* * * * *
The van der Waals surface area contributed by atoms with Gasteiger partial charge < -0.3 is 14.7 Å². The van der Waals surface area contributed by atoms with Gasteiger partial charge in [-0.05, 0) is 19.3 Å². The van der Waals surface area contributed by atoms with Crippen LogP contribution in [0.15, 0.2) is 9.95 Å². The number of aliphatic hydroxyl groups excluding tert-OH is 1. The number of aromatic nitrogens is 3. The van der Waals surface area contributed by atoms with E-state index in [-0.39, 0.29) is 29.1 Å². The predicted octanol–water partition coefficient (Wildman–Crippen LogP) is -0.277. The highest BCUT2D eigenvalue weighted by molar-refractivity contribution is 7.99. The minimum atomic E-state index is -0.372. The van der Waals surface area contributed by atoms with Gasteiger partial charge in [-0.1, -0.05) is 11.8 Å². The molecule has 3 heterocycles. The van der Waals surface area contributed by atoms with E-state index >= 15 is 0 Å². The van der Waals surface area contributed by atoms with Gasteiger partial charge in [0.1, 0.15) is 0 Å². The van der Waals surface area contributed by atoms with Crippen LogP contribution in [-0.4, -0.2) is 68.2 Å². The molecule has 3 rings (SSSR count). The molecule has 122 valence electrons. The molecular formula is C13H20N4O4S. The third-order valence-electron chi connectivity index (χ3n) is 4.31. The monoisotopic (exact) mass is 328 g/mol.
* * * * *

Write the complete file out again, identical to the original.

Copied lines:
The van der Waals surface area contributed by atoms with Gasteiger partial charge < -0.3 is 14.7 Å². The van der Waals surface area contributed by atoms with Gasteiger partial charge in [-0.05, 0) is 19.3 Å². The van der Waals surface area contributed by atoms with Crippen LogP contribution in [0.15, 0.2) is 9.95 Å². The number of aliphatic hydroxyl groups excluding tert-OH is 1. The number of aromatic nitrogens is 3. The van der Waals surface area contributed by atoms with E-state index in [-0.39, 0.29) is 29.1 Å². The predicted octanol–water partition coefficient (Wildman–Crippen LogP) is -0.277. The highest BCUT2D eigenvalue weighted by molar-refractivity contribution is 7.99. The minimum atomic E-state index is -0.372. The van der Waals surface area contributed by atoms with Gasteiger partial charge in [-0.1, -0.05) is 11.8 Å². The molecule has 3 heterocycles. The van der Waals surface area contributed by atoms with E-state index >= 15 is 0 Å². The van der Waals surface area contributed by atoms with Gasteiger partial charge in [0.1, 0.15) is 0 Å². The van der Waals surface area contributed by atoms with Crippen LogP contribution in [-0.4, -0.2) is 68.2 Å². The molecule has 3 rings (SSSR count). The molecule has 122 valence electrons. The molecular formula is C13H20N4O4S. The third-order valence-electron chi connectivity index (χ3n) is 4.31. The monoisotopic (exact) mass is 328 g/mol.